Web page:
Wednesday, August 21, 2013

American Universities Future

I want to share this important essay:
The Future of American Universities by Larry Busch, MSU Dept of Sociology,
21 August 2013
It is my conviction that universities as we have known them for centuries are undergoing a radical transformation. Gradually, but surely, the very notion that faculty are intellectuals who follow their consciences in educating students and in the search for new knowledge is being undermined. To my mind, although the reviewers are certainly right on some details, they have completely capitulated to this transformation of the university. Let me explain:
1. New Public Management has become the norm at public universities. (If you are not familiar with the term, I suggest that you read up on it.) Instead of allowing disciplinary units to determine what counts as scholarship, we are being forced to accept 'objective' measures such as number of publications, number of citations, journal impact factors, number of grant dollars received, and other criteria. Ironically, these measures are so badly constructed that a student proposing to use them to study research quality would be the laughing stock of any statistics deparment. Moreover, NPM is based on the assumptions of Public Choice Theory which assumes that we are all social isolates and that anyone working in a setting in which markets and competitions are not central is likely goofing off. Imposing these measures shifts the kinds of research that gets done and quietly supresses most critical research. It is aided by the growing acceptance of grant activity as a measure of quality, forgetting that many topics neither require nor need grant money. Those topics are being gradually moved off the agenda. (Please remember that I say this as a faculty member who, with my colleagues, has obtained ~$30 million in extramural grants over my career.)
2. There is more and more pressure to standardize undergraduate and graduate education. (Much to my amazement, the College of Arts and Letters is standardizing its introductory courses so that all faculty will use the same textbook. This will allow comparison of 'effectiveness' across faculty members!) Both grads and undergrads are to be moved as rapidly as possible through the assembly line of education so as to improve efficiency. Remember that our department has long had an international focus. Many of our best students have taken quite a bit of time to complete their degrees because they spent a year or more in the field gathering data. Of course, it should be obvious that pressure to move students quickly through the system is also tantamount to encouraging a decline in quality (although those pushing for it would not admit that).
3. On the grounds of greater efficiency and cost cutting, the proportion of faculty in tenure track positions is declining.Those who are not in tenure track positions are faced with living vulnerable lives at the whim of the university. They are also miserably paid for what they do. Some politicians have already called for doing away with tenure; others will follow. In Britain, they have already done that.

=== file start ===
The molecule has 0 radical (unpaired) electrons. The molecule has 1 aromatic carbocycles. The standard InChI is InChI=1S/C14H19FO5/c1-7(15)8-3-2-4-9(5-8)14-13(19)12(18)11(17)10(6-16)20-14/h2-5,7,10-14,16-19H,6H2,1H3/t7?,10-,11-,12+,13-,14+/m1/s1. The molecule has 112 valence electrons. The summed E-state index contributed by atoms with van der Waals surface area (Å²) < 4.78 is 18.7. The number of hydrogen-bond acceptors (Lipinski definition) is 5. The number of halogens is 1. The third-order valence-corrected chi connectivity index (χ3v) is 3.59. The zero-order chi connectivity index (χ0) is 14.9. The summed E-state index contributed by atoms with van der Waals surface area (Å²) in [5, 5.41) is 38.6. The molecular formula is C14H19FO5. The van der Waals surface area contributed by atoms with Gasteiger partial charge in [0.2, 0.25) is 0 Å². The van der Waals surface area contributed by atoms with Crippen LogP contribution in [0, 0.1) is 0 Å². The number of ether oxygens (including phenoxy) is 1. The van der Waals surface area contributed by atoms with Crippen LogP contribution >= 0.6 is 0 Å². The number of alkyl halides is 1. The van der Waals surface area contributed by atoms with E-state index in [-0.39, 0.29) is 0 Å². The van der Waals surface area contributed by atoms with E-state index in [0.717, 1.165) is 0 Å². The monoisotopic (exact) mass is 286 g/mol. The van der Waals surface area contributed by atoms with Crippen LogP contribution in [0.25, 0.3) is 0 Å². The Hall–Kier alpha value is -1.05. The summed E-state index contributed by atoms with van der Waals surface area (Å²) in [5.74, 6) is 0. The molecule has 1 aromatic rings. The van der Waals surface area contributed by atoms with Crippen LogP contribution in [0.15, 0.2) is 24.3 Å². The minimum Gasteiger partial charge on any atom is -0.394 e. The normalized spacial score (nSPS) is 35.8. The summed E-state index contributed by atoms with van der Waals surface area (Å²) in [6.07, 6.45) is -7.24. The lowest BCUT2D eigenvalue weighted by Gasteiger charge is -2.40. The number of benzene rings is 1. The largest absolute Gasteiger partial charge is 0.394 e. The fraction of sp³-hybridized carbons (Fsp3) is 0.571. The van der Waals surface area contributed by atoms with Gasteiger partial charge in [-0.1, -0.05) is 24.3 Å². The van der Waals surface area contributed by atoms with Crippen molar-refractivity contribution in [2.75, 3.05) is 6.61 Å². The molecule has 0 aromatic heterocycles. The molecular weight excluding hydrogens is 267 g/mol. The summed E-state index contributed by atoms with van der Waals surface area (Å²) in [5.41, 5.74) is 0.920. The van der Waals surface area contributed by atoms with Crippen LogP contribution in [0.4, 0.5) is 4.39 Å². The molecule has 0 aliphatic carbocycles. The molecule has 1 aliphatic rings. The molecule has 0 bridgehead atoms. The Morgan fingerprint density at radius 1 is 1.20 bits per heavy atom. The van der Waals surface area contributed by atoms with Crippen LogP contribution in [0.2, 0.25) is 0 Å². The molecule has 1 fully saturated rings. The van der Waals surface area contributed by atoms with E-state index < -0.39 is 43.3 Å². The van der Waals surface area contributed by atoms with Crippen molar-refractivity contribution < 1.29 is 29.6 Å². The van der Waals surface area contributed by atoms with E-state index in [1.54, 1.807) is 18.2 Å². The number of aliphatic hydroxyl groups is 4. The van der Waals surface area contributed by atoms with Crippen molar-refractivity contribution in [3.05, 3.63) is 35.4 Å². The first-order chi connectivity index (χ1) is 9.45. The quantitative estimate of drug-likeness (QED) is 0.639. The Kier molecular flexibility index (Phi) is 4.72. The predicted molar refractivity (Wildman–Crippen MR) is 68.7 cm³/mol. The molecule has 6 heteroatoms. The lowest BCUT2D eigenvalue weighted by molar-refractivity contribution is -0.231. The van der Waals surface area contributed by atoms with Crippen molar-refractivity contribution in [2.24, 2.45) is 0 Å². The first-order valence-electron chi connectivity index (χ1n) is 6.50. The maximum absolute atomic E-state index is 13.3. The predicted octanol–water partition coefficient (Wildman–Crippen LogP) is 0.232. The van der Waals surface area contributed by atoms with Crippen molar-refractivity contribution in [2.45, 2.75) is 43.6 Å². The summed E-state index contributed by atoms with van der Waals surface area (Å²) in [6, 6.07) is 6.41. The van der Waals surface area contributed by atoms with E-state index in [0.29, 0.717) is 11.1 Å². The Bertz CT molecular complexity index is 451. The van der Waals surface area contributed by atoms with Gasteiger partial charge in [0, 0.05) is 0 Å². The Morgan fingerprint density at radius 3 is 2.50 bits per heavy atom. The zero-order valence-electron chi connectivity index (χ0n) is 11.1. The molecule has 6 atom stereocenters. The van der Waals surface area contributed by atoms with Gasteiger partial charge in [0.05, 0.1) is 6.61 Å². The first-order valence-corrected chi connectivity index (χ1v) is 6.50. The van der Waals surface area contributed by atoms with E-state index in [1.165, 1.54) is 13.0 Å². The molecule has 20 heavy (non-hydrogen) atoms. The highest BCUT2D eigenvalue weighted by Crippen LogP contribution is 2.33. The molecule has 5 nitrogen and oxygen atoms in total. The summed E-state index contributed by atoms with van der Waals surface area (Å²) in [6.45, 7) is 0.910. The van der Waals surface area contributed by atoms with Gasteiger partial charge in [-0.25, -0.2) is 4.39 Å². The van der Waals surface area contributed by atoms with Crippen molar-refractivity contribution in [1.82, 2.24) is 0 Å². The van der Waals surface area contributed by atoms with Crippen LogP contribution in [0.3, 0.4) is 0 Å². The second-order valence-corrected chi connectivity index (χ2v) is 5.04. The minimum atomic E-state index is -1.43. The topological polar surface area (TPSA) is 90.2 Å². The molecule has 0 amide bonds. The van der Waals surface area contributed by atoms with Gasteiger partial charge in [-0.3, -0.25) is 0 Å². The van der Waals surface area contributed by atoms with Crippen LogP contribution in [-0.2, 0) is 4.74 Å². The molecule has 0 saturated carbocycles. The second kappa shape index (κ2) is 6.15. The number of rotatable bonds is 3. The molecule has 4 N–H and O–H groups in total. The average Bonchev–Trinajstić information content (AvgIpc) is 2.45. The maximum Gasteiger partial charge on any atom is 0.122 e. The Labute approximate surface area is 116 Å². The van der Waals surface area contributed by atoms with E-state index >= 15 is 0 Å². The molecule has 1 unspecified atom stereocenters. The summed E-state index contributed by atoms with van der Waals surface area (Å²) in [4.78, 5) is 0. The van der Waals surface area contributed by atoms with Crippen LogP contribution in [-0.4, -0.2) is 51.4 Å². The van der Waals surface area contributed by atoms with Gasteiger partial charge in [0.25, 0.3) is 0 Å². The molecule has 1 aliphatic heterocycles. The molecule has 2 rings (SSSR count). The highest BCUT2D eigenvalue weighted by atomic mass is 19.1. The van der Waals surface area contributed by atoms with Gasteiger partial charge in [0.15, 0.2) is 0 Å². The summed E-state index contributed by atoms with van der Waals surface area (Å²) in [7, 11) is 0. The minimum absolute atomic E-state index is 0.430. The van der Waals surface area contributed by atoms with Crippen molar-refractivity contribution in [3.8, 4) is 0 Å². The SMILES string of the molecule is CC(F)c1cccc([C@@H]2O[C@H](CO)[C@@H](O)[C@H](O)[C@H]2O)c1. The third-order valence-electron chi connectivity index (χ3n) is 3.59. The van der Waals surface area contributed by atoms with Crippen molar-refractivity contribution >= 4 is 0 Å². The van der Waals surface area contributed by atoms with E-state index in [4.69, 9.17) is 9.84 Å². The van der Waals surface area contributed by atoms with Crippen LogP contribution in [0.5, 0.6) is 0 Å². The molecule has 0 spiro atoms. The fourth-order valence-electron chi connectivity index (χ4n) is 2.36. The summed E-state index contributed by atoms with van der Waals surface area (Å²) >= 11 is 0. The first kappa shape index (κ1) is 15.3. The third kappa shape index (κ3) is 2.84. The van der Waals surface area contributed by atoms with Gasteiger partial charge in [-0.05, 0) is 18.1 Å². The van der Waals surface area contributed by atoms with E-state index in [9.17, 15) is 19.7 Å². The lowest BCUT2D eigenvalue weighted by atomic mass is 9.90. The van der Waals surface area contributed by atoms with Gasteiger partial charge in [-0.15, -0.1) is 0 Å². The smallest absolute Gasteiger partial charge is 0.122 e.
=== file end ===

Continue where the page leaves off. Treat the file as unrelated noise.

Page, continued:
4. A consequence of growing marketization and competition is growing bureaucracy. Despite endless propaganda about the efficiency of markets and competitions, each time one establishes a market or competition, one must also establish a bureaucracy to monitor, develop measures, check on those who will undoubtedly attempt to game the system, etc. Hence, the volume of forms, memos, requirements, measures, and consequently the number of administrators is rising. The US education department has collected numbers that are astonishing.(Think of this as a new version of the Wizard of Oz, in which we are all told not to pay any attention to that fellow behind the curtain.)
5. Students are becoming 'individualized' by virtue of huge loans that MUST be repaid regardless of circumstances, requiring them to work during the semester -- when they should be studying and learning -- to minimize the size of those loans. They are also being forced by the loans into believing that college is all about maximizing future earnings, one's human capital. The idea that college education is also about citizenship and knowing onesself  is receding.
What to do about all this is not entirely clear. But there are certainly some things that can be done. Each of us can get up to date on how higher education is changing. (To put that in sociological terms, we can each learn how certain powerful groups are changing social structures to meet their desires, while screwing the rest of us.) We can also begin to consider how to develop new forms of social solidarity with colleagues in other disciplines (we are sociologists! Remember?) and, when appropriate resist. And, we can help students to understand how these changes affect them and what they might do about it.

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